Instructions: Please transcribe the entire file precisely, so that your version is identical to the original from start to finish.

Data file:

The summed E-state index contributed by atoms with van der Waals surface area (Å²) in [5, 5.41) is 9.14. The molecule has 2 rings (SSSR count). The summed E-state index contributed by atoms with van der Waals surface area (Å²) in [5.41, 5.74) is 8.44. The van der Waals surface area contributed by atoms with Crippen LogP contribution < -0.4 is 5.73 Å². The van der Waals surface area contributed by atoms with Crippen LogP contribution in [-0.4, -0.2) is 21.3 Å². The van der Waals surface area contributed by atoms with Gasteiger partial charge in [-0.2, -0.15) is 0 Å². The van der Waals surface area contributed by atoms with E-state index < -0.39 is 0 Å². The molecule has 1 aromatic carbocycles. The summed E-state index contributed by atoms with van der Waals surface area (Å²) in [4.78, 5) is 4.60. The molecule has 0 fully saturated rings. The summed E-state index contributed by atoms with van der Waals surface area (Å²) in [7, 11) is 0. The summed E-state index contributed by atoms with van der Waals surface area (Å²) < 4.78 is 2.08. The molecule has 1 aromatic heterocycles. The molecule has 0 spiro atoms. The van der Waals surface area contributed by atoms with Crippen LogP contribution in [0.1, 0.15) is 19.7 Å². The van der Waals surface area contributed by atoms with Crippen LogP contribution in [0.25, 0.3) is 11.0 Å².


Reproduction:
The summed E-state index contributed by atoms with van der Waals surface area (Å²) in [5, 5.41) is 9.14. The molecule has 2 rings (SSSR count). The summed E-state index contributed by atoms with van der Waals surface area (Å²) in [5.41, 5.74) is 8.44. The van der Waals surface area contributed by atoms with Crippen LogP contribution < -0.4 is 5.73 Å². The van der Waals surface area contributed by atoms with Crippen LogP contribution in [-0.4, -0.2) is 21.3 Å². The van der Waals surface area contributed by atoms with Gasteiger partial charge in [-0.2, -0.15) is 0 Å². The van der Waals surface area contributed by atoms with E-state index < -0.39 is 0 Å². The molecule has 1 aromatic carbocycles. The summed E-state index contributed by atoms with van der Waals surface area (Å²) in [4.78, 5) is 4.60. The molecule has 0 fully saturated rings. The summed E-state index contributed by atoms with van der Waals surface area (Å²) in [7, 11) is 0. The summed E-state index contributed by atoms with van der Waals surface area (Å²) < 4.78 is 2.08. The molecule has 1 aromatic heterocycles. The molecule has 0 spiro atoms. The van der Waals surface area contributed by atoms with Crippen LogP contribution in [0.1, 0.15) is 19.7 Å². The van der Waals surface area contributed by atoms with Crippen LogP contribution in [0.25, 0.3) is 11.0 Å².